A small-time thief steals a car and impulsively murders a motorcycle policeman. Wanted by the authorities, he reunites with a hip American journalism student and attempts to persuade her to run away with him to Italy.
Michel Poiccard, an irresponsible sociopath and small-time thief, steals a car and impulsively murders the motorcycle policeman who pursues him. Now wanted by the authorities, he renews his relationship with Patricia Franchini, a hip American girl studying journalism at the Sorbonne, whom he had met in Nice a few weeks earlier. Before leaving Paris, he plans to collect a debt from an underworld acquaintance and expects her to accompany him on his planned getaway to Italy. Even with his face in the local papers and media, Poiccard seems oblivious to the dragnet that is slowly closing around him as he recklessly pursues his love of American movies and libidinous interest in the beautiful American.Written by
Having made her first few pictures in the classical Hollywood system, Jean Seberg was rattled by Jean-Luc Godard's shooting methods, and there was much tension between them. They also clashed over her character and performance, notably in the scene near the end when Patricia returns to the apartment to tell Michel she has informed on him to the police. According to Raoul Coutard, she and Godard were "at each other's throats" by this point. She wanted to do the scene in an emotional frenzy, whereas he wanted her totally calm and cool. He finally gave in and shot the scene her way, but when it came time to dub it in post, she realized he had been right, so she spoke her lines very low key, which doesn't always match her expressions on screen. Pierre Rissient later said he didn't think Seberg knew what was happening throughout the production and had no idea what kind of film this would be, so she was likely pleasantly surprised at the final product and the success it achieved. See more »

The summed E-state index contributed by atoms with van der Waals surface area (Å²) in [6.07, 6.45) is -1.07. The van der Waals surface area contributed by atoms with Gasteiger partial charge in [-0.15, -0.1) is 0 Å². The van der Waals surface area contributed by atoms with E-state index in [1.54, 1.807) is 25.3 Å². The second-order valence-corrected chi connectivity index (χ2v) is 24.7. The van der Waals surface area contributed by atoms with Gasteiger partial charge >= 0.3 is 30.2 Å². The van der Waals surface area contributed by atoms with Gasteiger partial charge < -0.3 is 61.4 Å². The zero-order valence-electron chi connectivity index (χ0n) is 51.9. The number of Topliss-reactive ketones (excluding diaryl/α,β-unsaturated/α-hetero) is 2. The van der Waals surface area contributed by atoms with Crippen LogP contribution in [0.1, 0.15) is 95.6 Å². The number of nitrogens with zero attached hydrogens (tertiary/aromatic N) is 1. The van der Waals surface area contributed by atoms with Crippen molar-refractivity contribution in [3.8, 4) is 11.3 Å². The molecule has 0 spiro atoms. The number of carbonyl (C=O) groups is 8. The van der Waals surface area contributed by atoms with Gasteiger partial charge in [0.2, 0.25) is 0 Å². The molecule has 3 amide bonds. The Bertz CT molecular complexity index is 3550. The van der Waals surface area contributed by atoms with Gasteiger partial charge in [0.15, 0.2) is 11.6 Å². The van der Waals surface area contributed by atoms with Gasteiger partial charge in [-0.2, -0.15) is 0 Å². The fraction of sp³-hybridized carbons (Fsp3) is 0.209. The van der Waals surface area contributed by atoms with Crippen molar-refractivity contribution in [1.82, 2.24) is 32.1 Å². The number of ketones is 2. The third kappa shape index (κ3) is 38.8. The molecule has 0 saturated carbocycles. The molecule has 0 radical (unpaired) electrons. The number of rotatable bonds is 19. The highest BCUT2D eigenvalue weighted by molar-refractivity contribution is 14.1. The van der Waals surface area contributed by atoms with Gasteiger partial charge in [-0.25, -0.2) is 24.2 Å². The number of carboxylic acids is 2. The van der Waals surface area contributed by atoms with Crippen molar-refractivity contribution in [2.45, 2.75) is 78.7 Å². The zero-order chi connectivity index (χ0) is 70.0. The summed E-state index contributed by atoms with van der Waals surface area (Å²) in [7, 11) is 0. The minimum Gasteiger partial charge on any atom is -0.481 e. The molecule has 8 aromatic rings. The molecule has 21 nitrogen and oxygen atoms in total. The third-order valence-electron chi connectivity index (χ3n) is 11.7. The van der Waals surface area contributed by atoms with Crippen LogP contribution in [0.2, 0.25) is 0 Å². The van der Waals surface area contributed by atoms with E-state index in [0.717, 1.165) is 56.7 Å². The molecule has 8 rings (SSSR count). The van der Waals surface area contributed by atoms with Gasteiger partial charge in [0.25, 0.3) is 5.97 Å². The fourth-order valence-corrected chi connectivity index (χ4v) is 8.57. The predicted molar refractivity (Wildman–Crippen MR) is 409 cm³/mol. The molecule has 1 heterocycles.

When Patricia (Jean Seberg) is going up the escalator, a plant beside it can be seen moving as if knocked by the cameraman going up in front of her. See more »
So says the novelist in response to Patricia's question, "What do you hope to attain out of life?" That response is the philosophy of the film and of every character in the film. All want to be in control of their destiny. All want to be something that they are not. None are able to do any of these things. They are all contradictions. How can you die as an immortal? How can Patricia be free and independent is so many other things determine what she can do? How can this film transcend the screen while existing on the screen? This is an amazing film to watch. Goddard fills every scene with ingenuity and energy. He puts his actors in a beautiful environment and lets them do their thing. And they do it extremely well. The actors are beautiful. Not just cosmetically, but spiritually and psychologically. I am not sure that I liked either of the two main characters. I am sure I could not keep my eyes off them. I could not take my eyes off the screen. Techniques that novices today use for no substantial purpose are utilized by Goddard to amazing effect. The greatest filmmakers are the great editors. Goddard makes the editing a character itself. It is the nervous narrator hurrying the film along. It breathlessly awaits the next scene, and leads us to do the same. I like the way Goddard spends prodigious time simply watching his characters. The conversation scene at the center of the film is amazingly long and drawn out, yet I did not find it boring. I found it fascinating. People are fascinating. Everyone is trying to be something. It takes tremendous talent to indulge in the minutiae of existence. A great film.
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